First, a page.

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Journeying on Geryon
Dante’s Inferno lies open as I sleep.
On winged Geryon we descend into the infernal sublime of fraudsters, flatterers, the treacherous, their earth-borne bullshit stench exceeded here by that of countless privies.
Geryon’s human face seems kindly, despite his serpentine body and scorpion tail, and I ask: “Geryon, will I recognize anyone in the Malebolge, this place of stone?”
He, answering sweetly in steady meter: “Nay, why, for art thou not too clever for such?”
I relax, then gasp, as he drops me in the mire.
Alas, it’s not as one living but as one damned to her final destination.
In Canto XVII of Dante’s Inferno, the pilgrim Dante and the poet Virgil, his guide, ride on the back of the monster Geryon to descend from the seventh to the eighth circle of hell in the third ring of hell, the Malebolge. It is described in this way in the next canto:
There is a place in Hell called Malebolge,
made all of stone the color of crude iron,
as is the wall that makes its way around it.
Right in the middle of this evil field
is an abyss, a broad and yawning pit,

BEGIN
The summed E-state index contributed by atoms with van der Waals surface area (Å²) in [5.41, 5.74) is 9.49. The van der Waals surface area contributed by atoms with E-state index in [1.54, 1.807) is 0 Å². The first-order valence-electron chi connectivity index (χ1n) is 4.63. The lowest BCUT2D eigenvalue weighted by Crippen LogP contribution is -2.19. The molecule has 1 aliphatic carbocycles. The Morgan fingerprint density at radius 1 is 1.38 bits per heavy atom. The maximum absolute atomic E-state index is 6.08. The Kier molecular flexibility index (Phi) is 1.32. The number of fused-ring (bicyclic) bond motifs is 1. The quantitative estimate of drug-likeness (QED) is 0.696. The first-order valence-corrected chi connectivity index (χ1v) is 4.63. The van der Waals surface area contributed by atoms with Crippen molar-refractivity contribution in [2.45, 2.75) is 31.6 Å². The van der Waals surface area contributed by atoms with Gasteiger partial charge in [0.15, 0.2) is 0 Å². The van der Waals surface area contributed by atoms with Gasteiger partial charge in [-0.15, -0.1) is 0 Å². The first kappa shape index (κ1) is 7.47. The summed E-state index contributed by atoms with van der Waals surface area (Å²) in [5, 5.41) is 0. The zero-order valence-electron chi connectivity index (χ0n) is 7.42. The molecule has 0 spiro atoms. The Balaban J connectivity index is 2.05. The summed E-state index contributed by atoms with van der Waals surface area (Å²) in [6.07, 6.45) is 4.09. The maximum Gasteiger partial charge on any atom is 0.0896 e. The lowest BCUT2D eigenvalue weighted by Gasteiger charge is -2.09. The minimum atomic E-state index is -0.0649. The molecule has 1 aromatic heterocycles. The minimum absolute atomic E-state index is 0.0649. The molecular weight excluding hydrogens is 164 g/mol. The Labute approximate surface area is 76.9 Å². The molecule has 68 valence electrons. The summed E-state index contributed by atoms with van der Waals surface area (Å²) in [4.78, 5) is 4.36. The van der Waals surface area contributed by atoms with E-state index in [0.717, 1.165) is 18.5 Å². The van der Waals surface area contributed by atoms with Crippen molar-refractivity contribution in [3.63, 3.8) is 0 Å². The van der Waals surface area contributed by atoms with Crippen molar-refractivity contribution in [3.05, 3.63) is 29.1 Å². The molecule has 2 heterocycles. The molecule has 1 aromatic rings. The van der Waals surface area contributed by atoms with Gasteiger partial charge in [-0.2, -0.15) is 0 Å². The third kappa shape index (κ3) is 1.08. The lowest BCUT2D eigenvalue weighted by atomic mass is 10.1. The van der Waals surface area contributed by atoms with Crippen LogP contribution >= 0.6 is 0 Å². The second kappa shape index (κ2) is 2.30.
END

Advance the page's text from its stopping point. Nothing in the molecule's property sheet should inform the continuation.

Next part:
whose structure I shall tell in its due place.
The belt, then, that extends between the pit
and that hard, steep wall’s base is circular;
its bottom has been split into ten valleys.
Just as, where moat on surrounds a castle
in order to keep guard upon the walls,
the ground they occupy will form a pattern,
so did the valleys here form a design;
and as such fortresses have bridges running
right from their thresholds toward the outer bank,
so here, across the banks and ditches, ridges
ran from the base of that rock wall until
the pit that cuts them short and joins them all.
This was the place in which we found ourselvesThe Divine Comedy – tr. Mandelbaum – Cantica I – Canto XVIII
when Geryon had put us down; the poet
held to the left, and I walked at his back.